Friday, March 07, 2008


Hundreds of Brazilian women activists from the group Via Campesina today raided a research unit of U.S. agricultural biotech company Monsanto destroying a tree nursery and an experimental field of genetically modified corn.

Just how much of those fields were destroyed, and how, was still unknown, a Monsanto press agent said Friday.

There were no immediate reports of injuries in the invasion of the Monsanto farm about 200 kilometers (125 miles) from Sao Paulo, Brazil's largest city.

The women were angry over the Brazilian government's decision last month to give clearance for two varieties of GMO corn for commercial use.

The action happened four days after hundreds of members of the same group invaded a corporate tree farm owned Swedish-Finnish paper maker Stora Enso near Brazil's border with Uruguay to protest the planting of trees that are harvested to make pulp.

In that case, police fired rubber bullets to oust the demonstrators, triggering a series of protests throughout southern Brazil that they had employed excessive force.

A spokesperson for Via Campesina, a group defending peasants and land reform, told Reuters by telephone today, "The authorization of these varieties shows once more that (President Luiz Inacio Lula da Silva's) government favors agribusiness and big foreign companies, abandoning land reform and family farming." Last year, Via Campesina launched a similar campaign against a Syngenta Seeds (SYT) transgenic corn and soy research facility in Parana state in south Brazil, leading to the death of at least one activist by Syngenta contracted security guards.

The country’s National Biosafety Council decision permits the usage of two forms of GMC produced by Monsanto and Bayer called MON810 and LibertyLink, respectively (Last month French officials banned MON810 after a watchdog group said it had “serious doubts” over the GMC's safety).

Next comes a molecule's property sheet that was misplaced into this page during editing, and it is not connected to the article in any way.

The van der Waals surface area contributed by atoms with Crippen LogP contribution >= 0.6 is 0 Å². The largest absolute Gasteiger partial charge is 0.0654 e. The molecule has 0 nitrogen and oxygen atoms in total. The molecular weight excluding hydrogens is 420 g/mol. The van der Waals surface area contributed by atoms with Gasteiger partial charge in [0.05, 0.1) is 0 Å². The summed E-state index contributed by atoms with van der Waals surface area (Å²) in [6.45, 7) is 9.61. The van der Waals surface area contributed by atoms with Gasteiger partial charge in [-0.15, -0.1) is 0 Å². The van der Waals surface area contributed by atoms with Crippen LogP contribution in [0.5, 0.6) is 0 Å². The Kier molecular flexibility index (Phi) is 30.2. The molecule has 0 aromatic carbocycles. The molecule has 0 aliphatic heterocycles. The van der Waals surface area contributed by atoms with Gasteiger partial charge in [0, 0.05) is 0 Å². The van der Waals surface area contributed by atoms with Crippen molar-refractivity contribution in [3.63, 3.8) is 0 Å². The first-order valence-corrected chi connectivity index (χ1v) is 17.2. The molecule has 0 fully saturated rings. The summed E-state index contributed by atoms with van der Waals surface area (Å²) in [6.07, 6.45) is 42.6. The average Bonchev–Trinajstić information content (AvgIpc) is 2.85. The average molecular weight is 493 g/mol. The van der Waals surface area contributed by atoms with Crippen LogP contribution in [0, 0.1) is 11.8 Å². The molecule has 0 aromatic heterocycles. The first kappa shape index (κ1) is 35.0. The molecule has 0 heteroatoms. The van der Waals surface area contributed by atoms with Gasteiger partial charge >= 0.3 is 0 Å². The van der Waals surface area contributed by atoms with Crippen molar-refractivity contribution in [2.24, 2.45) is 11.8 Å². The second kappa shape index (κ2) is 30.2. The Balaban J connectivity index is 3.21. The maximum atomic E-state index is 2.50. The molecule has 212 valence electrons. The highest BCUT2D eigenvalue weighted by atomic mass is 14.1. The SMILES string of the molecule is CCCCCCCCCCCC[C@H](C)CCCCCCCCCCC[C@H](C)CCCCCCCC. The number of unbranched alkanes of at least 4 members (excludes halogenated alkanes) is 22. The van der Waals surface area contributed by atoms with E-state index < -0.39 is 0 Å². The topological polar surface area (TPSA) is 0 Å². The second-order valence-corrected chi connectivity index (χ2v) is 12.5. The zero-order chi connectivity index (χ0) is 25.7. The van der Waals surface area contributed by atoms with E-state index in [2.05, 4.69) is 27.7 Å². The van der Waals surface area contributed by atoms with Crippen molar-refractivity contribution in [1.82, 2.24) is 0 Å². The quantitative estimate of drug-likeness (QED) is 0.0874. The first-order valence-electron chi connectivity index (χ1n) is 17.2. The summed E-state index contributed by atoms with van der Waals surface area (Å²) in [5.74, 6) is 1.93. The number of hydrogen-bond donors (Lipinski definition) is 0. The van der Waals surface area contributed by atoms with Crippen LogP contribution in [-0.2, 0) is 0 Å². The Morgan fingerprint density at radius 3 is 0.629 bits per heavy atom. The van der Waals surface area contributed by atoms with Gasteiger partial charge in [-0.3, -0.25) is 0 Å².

At the time of the decision by the Brazilian government to allow the GMO corn Via Campesinareacted with fury. The group said the decision went against the advice of two governmental agencies: the health ministry's ANVISA health vigilance unit, and the environmental ministry's Ibama institute. In fact, Health Minister, José Gomes Temporao, a member of the Council wanted further studies on the possibility that these varieties of maize might be toxic or allergenic. Environment Minister Marina Silva, who opposes cultivation of transgenic species, chose not to even attend the meeting.

Via Campesina said the companies behind the engineered corn had presented studies that were "completely inadequate and insufficient to guarantee the safety of these products in terms of human health."

It said it also feared the man-made seeds would contaminate natural crops, with unpredictable results for the environment.

Via Campesina charges expanded use of genetically modified seeds harms Brazil's environment and makes it difficult for poor farmers to compete with the nation's rich landowners and agribusiness companies.

Commenting on the Council's decision, María José da Costa, of the Small Farmers Movement (MPA), told IPS, "We have lost some battles with the government before. But in our view, this is the greatest tragedy of the Lula government."

A letter from the Campaign for a GM-Free Brazil, reports ISP, said that sowing transgenic maize will inevitably contaminate native varieties of maize, which can be grown organically and are ecologically sound.